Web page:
A WILD herb common in all our hedges, and known by sticking to people's clothes as they touch it. The stalks are square and very rough, two feet long, but weak and unable to support them selves; they climb among bushes. The leaves are long and narrow, and of a pale green; they grow several at every joint, encompassing the stalk in the manner of the rowel of a spur; they are rough in the same manner with the stalk, and stick to every thing they touch. The flowers are small and white; the seeds grow two together, and are roundish and rough like the rest of the plant; the root is fibrous.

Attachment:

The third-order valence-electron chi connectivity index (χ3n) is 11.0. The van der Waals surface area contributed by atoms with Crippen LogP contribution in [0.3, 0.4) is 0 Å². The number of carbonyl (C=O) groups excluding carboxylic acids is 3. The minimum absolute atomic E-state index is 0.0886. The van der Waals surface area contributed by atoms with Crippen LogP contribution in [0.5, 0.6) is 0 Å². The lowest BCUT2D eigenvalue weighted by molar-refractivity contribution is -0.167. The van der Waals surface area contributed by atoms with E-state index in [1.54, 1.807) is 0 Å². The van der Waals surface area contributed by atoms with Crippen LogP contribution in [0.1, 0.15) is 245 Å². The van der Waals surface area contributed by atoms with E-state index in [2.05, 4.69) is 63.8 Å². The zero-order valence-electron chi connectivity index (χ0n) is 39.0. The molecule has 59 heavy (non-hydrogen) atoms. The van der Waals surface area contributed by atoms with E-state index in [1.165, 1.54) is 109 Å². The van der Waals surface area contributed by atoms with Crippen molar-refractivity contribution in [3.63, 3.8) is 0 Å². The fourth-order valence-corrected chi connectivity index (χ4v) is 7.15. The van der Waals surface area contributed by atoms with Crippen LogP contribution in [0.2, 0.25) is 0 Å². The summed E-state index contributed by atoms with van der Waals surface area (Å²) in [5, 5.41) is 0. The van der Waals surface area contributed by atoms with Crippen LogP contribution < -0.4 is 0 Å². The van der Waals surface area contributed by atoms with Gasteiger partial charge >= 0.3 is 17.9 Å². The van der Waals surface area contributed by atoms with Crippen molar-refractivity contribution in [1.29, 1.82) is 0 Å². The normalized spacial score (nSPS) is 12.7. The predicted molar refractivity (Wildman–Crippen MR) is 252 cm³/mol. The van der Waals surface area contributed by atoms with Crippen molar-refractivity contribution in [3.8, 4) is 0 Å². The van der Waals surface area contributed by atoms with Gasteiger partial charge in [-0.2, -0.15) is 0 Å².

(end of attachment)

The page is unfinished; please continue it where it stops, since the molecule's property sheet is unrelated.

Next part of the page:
The juice of the fresh herb is used; it cools the body, and operates by urine; it is good against the scurvy, and all other outward disorders. Some pretend it will cure the evil, but that is not true.
The Family Herbal, 1812, was written by John Hill.